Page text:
The Pacific DC Intertie (also called Path 65) is an electric power transmission line that transmits electricity from the Pacific Northwest to the Los Angeles area using high voltage direct current (HVDC). The line capacity is 3,100 megawatts, which is enough to serve two to three million Los Angeles households and is 48.7% of the Los Angeles Department of Water and Power (LADWP) electrical system's peak capacity.[1]

The intertie originates near the Columbia River at the Celilo Converter Station on Bonneville Power Administration's grid outside The Dalles, Oregon and is connected exclusively to the Sylmar Converter Station north of Los Angeles, which is owned by five utility companies and managed by LADWP. The Intertie is capable of transmitting power in either direction, but power on the Intertie flows mostly from north to south.

The idea of shipping hydroelectric power to Southern California had been proposed as early as the 1930s, but was opposed and scrapped. By 1961, U.S. president John F. Kennedy authorized a large public works project, using new high voltage direct current technology from Sweden. The project was undertaken as a close collaboration between General Electric of the U.S. and ASEA of Sweden. Private California power companies opposed the project but their technical objections were rebutted by Uno Lamm of ASEA at the IEEE meeting in New York in 1963. When completed in 1970 the combined AC and DC transmission system was estimated to save consumers in Los Angeles approximately U.S. $600,000 per day by use of electric power from projects on the Columbia River.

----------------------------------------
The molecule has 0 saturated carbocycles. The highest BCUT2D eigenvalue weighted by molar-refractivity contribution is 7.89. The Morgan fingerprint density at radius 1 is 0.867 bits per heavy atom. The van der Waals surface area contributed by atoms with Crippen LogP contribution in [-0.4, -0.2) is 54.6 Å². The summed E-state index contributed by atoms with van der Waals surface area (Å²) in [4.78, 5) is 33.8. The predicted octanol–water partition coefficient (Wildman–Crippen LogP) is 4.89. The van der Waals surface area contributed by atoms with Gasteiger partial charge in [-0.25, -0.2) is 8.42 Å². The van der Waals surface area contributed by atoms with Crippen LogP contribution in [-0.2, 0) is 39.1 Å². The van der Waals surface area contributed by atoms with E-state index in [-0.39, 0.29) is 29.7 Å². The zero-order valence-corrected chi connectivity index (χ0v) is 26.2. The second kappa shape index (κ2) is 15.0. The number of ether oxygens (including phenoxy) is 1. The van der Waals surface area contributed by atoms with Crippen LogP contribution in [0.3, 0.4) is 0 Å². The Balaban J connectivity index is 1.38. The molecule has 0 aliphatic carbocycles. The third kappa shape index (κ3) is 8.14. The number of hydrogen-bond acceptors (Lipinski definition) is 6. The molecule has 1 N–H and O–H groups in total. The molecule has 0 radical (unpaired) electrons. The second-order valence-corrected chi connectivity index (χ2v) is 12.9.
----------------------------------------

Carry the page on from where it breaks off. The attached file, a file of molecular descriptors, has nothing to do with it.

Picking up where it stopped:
The Pacific Intertie takes advantage of differing power demand patterns between the northwestern and southwestern U.S. During winter, the northern region operates electrical heating devices while the southern portion uses relatively little electricity. In summer, the north uses little electricity while the south reaches peak demand due to air conditioning usage. Any time the Intertie demand lessens, the excess is distributed elsewhere on the western power grid (states west of the Great Plains, including Colorado and New Mexico).[2]

 
 
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